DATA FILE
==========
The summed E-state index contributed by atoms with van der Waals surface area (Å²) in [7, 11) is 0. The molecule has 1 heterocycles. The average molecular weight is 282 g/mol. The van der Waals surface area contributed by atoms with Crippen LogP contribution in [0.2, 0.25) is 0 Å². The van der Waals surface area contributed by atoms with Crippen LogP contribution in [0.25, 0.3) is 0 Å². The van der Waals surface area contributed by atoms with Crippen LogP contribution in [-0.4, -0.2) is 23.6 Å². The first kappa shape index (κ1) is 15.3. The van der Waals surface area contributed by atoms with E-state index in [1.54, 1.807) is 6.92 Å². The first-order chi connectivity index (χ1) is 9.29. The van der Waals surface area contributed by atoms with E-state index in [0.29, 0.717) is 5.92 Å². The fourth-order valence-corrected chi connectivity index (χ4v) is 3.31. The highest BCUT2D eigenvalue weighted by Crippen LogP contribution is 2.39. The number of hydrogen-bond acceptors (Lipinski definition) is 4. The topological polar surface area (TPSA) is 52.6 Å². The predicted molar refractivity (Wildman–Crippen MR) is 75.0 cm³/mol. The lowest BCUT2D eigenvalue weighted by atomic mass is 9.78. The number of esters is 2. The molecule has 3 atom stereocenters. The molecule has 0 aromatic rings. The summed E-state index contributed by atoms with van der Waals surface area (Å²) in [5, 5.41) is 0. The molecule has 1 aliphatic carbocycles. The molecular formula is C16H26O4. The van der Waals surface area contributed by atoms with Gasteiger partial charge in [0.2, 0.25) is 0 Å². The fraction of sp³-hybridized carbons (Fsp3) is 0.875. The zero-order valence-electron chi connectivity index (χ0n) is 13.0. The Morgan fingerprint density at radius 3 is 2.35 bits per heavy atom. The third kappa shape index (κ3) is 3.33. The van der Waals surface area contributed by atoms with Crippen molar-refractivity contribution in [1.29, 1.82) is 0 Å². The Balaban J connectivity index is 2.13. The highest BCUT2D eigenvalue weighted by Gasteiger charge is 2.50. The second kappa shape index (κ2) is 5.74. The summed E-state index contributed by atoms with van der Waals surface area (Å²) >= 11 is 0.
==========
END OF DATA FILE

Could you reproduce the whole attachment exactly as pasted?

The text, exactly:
The summed E-state index contributed by atoms with van der Waals surface area (Å²) in [7, 11) is 0. The molecule has 1 heterocycles. The average molecular weight is 282 g/mol. The van der Waals surface area contributed by atoms with Crippen LogP contribution in [0.2, 0.25) is 0 Å². The van der Waals surface area contributed by atoms with Crippen LogP contribution in [0.25, 0.3) is 0 Å². The van der Waals surface area contributed by atoms with Crippen LogP contribution in [-0.4, -0.2) is 23.6 Å². The first kappa shape index (κ1) is 15.3. The van der Waals surface area contributed by atoms with E-state index in [1.54, 1.807) is 6.92 Å². The first-order chi connectivity index (χ1) is 9.29. The van der Waals surface area contributed by atoms with E-state index in [0.29, 0.717) is 5.92 Å². The fourth-order valence-corrected chi connectivity index (χ4v) is 3.31. The highest BCUT2D eigenvalue weighted by Crippen LogP contribution is 2.39. The number of hydrogen-bond acceptors (Lipinski definition) is 4. The topological polar surface area (TPSA) is 52.6 Å². The predicted molar refractivity (Wildman–Crippen MR) is 75.0 cm³/mol. The lowest BCUT2D eigenvalue weighted by atomic mass is 9.78. The number of esters is 2. The molecule has 3 atom stereocenters. The molecule has 0 aromatic rings. The summed E-state index contributed by atoms with van der Waals surface area (Å²) in [5, 5.41) is 0. The molecule has 1 aliphatic carbocycles. The molecular formula is C16H26O4. The van der Waals surface area contributed by atoms with Gasteiger partial charge in [0.2, 0.25) is 0 Å². The fraction of sp³-hybridized carbons (Fsp3) is 0.875. The zero-order valence-electron chi connectivity index (χ0n) is 13.0. The Morgan fingerprint density at radius 3 is 2.35 bits per heavy atom. The third kappa shape index (κ3) is 3.33. The van der Waals surface area contributed by atoms with Crippen molar-refractivity contribution in [1.29, 1.82) is 0 Å². The Balaban J connectivity index is 2.13. The highest BCUT2D eigenvalue weighted by Gasteiger charge is 2.50. The second kappa shape index (κ2) is 5.74. The summed E-state index contributed by atoms with van der Waals surface area (Å²) >= 11 is 0.